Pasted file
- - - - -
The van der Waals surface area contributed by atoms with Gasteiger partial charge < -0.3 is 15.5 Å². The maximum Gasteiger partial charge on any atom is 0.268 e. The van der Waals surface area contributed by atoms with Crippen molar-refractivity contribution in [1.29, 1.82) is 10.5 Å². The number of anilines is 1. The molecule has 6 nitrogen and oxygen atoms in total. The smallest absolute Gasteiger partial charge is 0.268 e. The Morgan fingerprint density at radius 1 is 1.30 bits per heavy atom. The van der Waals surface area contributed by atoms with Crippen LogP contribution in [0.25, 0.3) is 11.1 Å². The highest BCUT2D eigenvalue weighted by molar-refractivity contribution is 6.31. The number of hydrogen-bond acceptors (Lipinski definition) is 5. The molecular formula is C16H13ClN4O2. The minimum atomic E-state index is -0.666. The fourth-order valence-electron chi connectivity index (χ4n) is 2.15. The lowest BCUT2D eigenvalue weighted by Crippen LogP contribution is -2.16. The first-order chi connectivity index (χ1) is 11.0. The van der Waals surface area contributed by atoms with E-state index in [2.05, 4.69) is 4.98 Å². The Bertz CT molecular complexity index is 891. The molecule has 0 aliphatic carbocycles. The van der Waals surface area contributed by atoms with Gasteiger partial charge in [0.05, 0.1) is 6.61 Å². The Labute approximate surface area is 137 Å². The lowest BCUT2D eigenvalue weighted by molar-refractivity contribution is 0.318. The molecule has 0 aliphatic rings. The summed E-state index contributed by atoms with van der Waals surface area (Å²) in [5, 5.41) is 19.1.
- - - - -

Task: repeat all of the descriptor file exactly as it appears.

The van der Waals surface area contributed by atoms with Gasteiger partial charge < -0.3 is 15.5 Å². The maximum Gasteiger partial charge on any atom is 0.268 e. The van der Waals surface area contributed by atoms with Crippen molar-refractivity contribution in [1.29, 1.82) is 10.5 Å². The number of anilines is 1. The molecule has 6 nitrogen and oxygen atoms in total. The smallest absolute Gasteiger partial charge is 0.268 e. The Morgan fingerprint density at radius 1 is 1.30 bits per heavy atom. The van der Waals surface area contributed by atoms with Crippen LogP contribution in [0.25, 0.3) is 11.1 Å². The highest BCUT2D eigenvalue weighted by molar-refractivity contribution is 6.31. The number of hydrogen-bond acceptors (Lipinski definition) is 5. The molecular formula is C16H13ClN4O2. The minimum atomic E-state index is -0.666. The fourth-order valence-electron chi connectivity index (χ4n) is 2.15. The lowest BCUT2D eigenvalue weighted by Crippen LogP contribution is -2.16. The first-order chi connectivity index (χ1) is 11.0. The van der Waals surface area contributed by atoms with E-state index in [2.05, 4.69) is 4.98 Å². The Bertz CT molecular complexity index is 891. The molecule has 0 aliphatic carbocycles. The van der Waals surface area contributed by atoms with Gasteiger partial charge in [0.05, 0.1) is 6.61 Å². The Labute approximate surface area is 137 Å². The lowest BCUT2D eigenvalue weighted by molar-refractivity contribution is 0.318. The molecule has 0 aliphatic rings. The summed E-state index contributed by atoms with van der Waals surface area (Å²) in [5, 5.41) is 19.1.